Tony Award-winner brings a little Broadway to Ridgefield

With a Broadway resumé that includes starring roles in Chicago, Les Miserables and Jerome Robbins’ Broadway, the latter of which earned her a Tony Award, Debbie Gravitte has been a voice to be reckoned with in the theater.

Gravitte recently released a new album entitled “Big Band Broadway!” and will be bringing a 16-piece, live big-band with her to the Ridgefield Playhouse on Feb. 3 to play songs off the recording, backed by RK Big Band, led by Russ Kassoff.

Although born and raised in Los Angeles, Gravitte calls Redding home now, after spending many years in Ridgefield, and is always excited to return to the Ridgefield Playhouse for a gig.

Keith Loria: Having been part of this community for a while, why do you feel the Ridgefield Playhouse is such an important venue for the area?

Debbie Gravitte: In my opinion, the Playhouse has an iconic status. When I first moved to Ridgefield, I was a teeny bit involved and I remember Barbara Manners (first president of the Friends of the RPAC, which founded it) taking me to see this shell of an auditorium and talking about what they had in mind for it, so I feel a little possessive of it. I did one of the first galas here. Ridgefield was always a fantastic place to live and raise a family but with the Playhouse, it is truly on the map. I love every time I perform there and every time I watch something there.

KL: What can you preview about your upcoming show?

DG: I have a new album called “Big Band Broadway,” and we are basically doing the album plus other fabulous songs. To me, there’s nothing better than standing on the stage with a real-life, 16-piece big band. Everyone will be tapping their toes.

KL: Talk a little about the tunes on the new album — all Broadway-inspired?

DG: It was an idea I had because I’m a Tony Award winner and from the world of Broadway and I’ve always loved big band music. I wanted to blend the two together. This is only part one, so most of the tunes are from 1940 through the ’60s, such as “Surrey With the Fringe on Top” and “My Heart Belongs to Daddy,” these gems we all have in our brains somewhere that are a lot of fun.

KL: Your first Broadway show was They’re Playing Our Song back in 1979. What did hitting the stage for the first time mean to you?

DG: It was such an amazing thing to be a part of and I loved every minute. I remember everything about it. Money was no issue and it was Marvin Hamlisch and Neil Simon, all A+ listers in the Imperial Theatre, where I have done three Broadway shows. I remember opening night and saying, ‘OK, you made it to Broadway, now what happens?’ I wanted it so bad and I wasn’t sure what was going to come next.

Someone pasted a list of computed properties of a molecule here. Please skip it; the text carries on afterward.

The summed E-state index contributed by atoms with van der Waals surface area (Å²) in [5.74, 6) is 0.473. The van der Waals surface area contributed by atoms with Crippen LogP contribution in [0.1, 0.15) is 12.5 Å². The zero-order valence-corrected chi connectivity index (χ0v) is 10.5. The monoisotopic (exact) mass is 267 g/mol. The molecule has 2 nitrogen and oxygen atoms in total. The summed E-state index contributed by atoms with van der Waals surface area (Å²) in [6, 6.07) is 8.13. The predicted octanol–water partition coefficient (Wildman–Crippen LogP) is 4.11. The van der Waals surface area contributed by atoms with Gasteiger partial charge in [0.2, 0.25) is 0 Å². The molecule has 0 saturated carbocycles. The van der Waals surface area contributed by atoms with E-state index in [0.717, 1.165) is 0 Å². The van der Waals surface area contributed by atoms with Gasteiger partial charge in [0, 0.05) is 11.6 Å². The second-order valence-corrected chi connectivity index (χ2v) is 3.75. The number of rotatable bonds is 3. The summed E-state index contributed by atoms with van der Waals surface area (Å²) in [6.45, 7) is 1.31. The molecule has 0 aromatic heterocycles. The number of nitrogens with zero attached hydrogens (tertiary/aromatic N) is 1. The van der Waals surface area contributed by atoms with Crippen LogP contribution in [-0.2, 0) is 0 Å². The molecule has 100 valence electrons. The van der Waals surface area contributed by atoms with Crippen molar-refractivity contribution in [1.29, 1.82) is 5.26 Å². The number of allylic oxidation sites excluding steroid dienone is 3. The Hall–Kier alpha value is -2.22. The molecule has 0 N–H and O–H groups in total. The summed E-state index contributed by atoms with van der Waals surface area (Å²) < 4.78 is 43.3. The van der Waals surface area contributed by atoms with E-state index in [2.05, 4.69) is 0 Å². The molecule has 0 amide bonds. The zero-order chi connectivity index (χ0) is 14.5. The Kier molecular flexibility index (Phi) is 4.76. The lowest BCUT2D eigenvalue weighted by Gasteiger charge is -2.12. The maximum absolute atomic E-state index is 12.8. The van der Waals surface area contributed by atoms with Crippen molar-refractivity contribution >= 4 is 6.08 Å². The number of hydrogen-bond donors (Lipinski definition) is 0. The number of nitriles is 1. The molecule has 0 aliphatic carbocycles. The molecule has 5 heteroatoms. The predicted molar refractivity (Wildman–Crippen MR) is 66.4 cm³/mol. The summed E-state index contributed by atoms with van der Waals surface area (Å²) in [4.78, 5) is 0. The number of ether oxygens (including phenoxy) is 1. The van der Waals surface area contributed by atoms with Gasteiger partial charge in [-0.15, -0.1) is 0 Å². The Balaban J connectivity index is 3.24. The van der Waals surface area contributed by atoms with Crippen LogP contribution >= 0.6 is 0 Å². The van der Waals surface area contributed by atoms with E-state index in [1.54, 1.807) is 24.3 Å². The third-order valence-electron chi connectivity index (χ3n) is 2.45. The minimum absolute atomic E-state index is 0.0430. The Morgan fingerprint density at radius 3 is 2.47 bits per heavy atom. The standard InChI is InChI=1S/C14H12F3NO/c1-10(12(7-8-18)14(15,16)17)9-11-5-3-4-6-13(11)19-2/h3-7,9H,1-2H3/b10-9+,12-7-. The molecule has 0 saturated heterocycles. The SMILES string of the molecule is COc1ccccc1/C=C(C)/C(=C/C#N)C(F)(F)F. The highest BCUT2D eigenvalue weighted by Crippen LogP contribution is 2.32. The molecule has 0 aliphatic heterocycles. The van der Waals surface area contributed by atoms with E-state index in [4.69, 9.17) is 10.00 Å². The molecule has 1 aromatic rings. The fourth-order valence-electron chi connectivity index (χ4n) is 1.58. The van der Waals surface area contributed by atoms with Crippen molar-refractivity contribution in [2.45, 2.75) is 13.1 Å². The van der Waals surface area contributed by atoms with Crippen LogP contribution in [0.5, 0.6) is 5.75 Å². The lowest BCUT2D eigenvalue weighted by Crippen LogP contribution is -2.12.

KL: You’ve had such a great Broadway career. What was it about the theater that made you want to pursue this life?

DG: I was this girl in Los Angeles going to dance class and singing and the high school star and all I wanted to do was Broadway. Growing up in L.A., you would think that all I would want was TV and movies, but I was completely stage struck. There was really no choice for me than to head East to New York. I got an agent and was told it was going to take some time, and eight months later I booked They’re Playing Our Song.

KL: What’s on your docket for 2018?

DG: We’ll be touring this around. I have some other concerts I’m doing and there are lots of potential great things happening. I’m also ready to go back to Broadway and although there are no plans yet, I’m keeping an eye on that closely.

KL: Does it matter to you if you join a show already running or would you rather take part in something original and new?

DG: That’s the dream of everybody, to have that show written for you or where you get to create a new role, but I wouldn’t be heartbroken to do a fabulous role whatever it is.

KL: Any last message for your fans out there about your upcoming show?

DG: The album will be for sale during the show or they can go to my website and I can send them a copy signed, but I promise no one will leave the show disappointed, so they should definitely come on out.

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